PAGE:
"It's sad, so sad. Why can't we talk it over?" croons Elton John in the sappy breakup song -- but while two people might have a chance to patch up their relationship, the lovers of the sun know that pleading won't make a difference. Old Sol won't return till the spring, just like every other year.
Winter's shorter days leave about 5 per cent of us with full-blown S.A.D. -- seasonal affective disorder. Another 10 to 15 per cent have a milder form sometimes called the winter blues. S.A.D. is a bit like a human version of hibernation. Sufferers have low energy, want to sleep a lot, feel depressed and crave carbos and put on weight.
In fact, some scientists speculate that S.A.D. may once have been a survival mechanism for getting through the winter, and the genetic predisposition to it is still among us. On the other hand, some northern landscapes made such demands on us that they have apparently weeded out S.A.D.: rates are very low in Iceland and among descendants of Icelanders.
If you're feeling low this fall, don't be too quick to assume that it's just a light fix you're needing. Other conditions can mimic S.A.D. -- nutritional imbalances, low blood sugar, aspartame consumption, hormone imbalances, allergies, hidden infections or poor indoor air quality. S.A.D. is diagnosed if you've developed clinical depression at least three times at the same time of year.
If you've got a mild winter lull happening, one holistic approach is to take a teaspoon of liquid chlorophyll every day. Plants use chlorophyll to catch the sun's energy, so it's like taking liquid sunlight.
Full-blown S.A.D. often responds to natural treatments like light therapy, the amino acid tryptophan and the herb St. John's wort. You'll still need a doctor's watchful eye, though. Any anti-depressant agent can trigger hyper states in susceptible people. St. John's wort interacts with many drugs, and tryptophan needs a prescription.
"A half-hour walk outside goes an especially long way. Morning appears to be the most potent time to be exposed to light. The dawn simulator is an electronic device that attaches to your bedside lamp and slowly turns the light on in the morning, simulating the summer dawn. One potential problem occurs when you mix St. John's wort with light therapy, because it sensitizes tissues to light.'
NORMAN ROSENTHAL, psychiatrist, author of Winter Blues
"One study shows that a high-density negative ionizer can work for some milder cases. Studies show that Saint John's wort is not as effective as people thought and that tryptophan works quite well for S.A.D. We recommend that people use only commercially available light units so they get the proper brightness and filtering of ultraviolet rays."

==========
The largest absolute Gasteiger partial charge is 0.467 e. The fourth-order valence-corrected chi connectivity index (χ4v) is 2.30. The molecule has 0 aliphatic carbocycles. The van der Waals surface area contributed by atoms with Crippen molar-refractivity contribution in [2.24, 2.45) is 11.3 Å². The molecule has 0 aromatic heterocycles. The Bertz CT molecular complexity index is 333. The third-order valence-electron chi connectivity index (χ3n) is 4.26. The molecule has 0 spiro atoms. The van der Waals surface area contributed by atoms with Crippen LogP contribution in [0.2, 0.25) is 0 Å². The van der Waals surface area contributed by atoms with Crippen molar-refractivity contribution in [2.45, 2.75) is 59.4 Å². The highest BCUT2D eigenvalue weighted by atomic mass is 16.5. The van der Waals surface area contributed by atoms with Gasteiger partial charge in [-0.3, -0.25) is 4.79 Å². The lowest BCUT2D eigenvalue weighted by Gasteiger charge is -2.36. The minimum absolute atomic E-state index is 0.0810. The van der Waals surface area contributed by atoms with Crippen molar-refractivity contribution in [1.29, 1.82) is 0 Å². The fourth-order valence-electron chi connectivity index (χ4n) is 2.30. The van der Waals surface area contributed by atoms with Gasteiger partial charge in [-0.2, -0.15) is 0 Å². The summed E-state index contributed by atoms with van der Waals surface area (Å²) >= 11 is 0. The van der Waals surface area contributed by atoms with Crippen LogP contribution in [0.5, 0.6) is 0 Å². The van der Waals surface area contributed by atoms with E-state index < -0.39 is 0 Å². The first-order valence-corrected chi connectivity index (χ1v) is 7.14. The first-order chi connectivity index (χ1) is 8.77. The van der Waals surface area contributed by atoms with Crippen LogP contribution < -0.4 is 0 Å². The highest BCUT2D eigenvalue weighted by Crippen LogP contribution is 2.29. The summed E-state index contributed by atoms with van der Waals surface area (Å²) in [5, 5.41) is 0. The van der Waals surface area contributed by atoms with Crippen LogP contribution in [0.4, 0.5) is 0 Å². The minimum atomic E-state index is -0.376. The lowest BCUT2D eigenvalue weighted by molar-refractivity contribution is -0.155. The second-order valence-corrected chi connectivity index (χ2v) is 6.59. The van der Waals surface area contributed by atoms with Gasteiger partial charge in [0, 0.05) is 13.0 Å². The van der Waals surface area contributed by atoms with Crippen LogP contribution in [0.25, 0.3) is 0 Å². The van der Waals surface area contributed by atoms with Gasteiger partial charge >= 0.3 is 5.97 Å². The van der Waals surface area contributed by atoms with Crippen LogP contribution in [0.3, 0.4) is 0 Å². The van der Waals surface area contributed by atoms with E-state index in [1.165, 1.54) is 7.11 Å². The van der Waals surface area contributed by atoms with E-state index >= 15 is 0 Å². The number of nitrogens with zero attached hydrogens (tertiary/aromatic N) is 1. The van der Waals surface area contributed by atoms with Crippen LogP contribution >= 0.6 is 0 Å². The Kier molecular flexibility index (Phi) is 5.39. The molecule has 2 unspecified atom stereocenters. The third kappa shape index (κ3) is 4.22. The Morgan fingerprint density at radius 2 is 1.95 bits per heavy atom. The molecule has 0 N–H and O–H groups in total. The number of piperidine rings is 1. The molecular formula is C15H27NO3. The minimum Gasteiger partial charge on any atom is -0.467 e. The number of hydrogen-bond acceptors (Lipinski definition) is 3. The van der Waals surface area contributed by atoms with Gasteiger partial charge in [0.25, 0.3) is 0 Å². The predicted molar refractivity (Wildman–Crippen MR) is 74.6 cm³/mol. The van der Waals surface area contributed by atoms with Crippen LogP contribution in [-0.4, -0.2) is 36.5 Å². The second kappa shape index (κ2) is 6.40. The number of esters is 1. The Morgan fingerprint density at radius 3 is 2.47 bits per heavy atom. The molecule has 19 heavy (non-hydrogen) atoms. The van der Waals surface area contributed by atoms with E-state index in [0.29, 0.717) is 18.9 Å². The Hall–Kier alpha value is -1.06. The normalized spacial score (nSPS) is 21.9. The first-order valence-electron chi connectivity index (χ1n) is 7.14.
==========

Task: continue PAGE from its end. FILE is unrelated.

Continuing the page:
ROBERT LEVITAN, department of psychiatry, U of T
"Winter is the worst time for most people because Mother Earth is at her rest time. In traditional times (pre-contact), it was a storytelling time. In winter we begin to wear light- and bright-coloured clothes -- yellows, light blues and greens -- to help compensate for the shorter days. Full-moon ceremonies provide a source of re-energizing. The moon is the sun of the night, it lights up the darkness."
WANDA WHITEBIRD, Bear Clan spiritual adviser (Mi'kmaq)
"Get full-spectrum lighting in at least one room of the house and spend time there. Take a vitamin B50 complex, with an additional 250 mg daily of vitamins B5 and B6. Take a couple of tablespoons of flax or hemp oil every day. Lipotropic factors like choline and inositol, found naturally in soy lecithin, help stabilize the neuron cells. I recommend a couple of tablespoons of lecithin granules a day, sprinkled on cereals and salads."
ARVIN JENAB, naturopath
"Treatment for S.A.D. should begin in late summer to help the body adapt to the changing light. The kidneys undergo a period of stress during the cold weather, and when destabilized can have an adverse effect on their diametrically opposed organ, the heart. One way to lift your mood is to lift the heart spirit by strengthening the kidneys. We recommend herbs, acupuncture and chi gung exercises.
DAVID BRAY, doctor of traditional Chinese medicine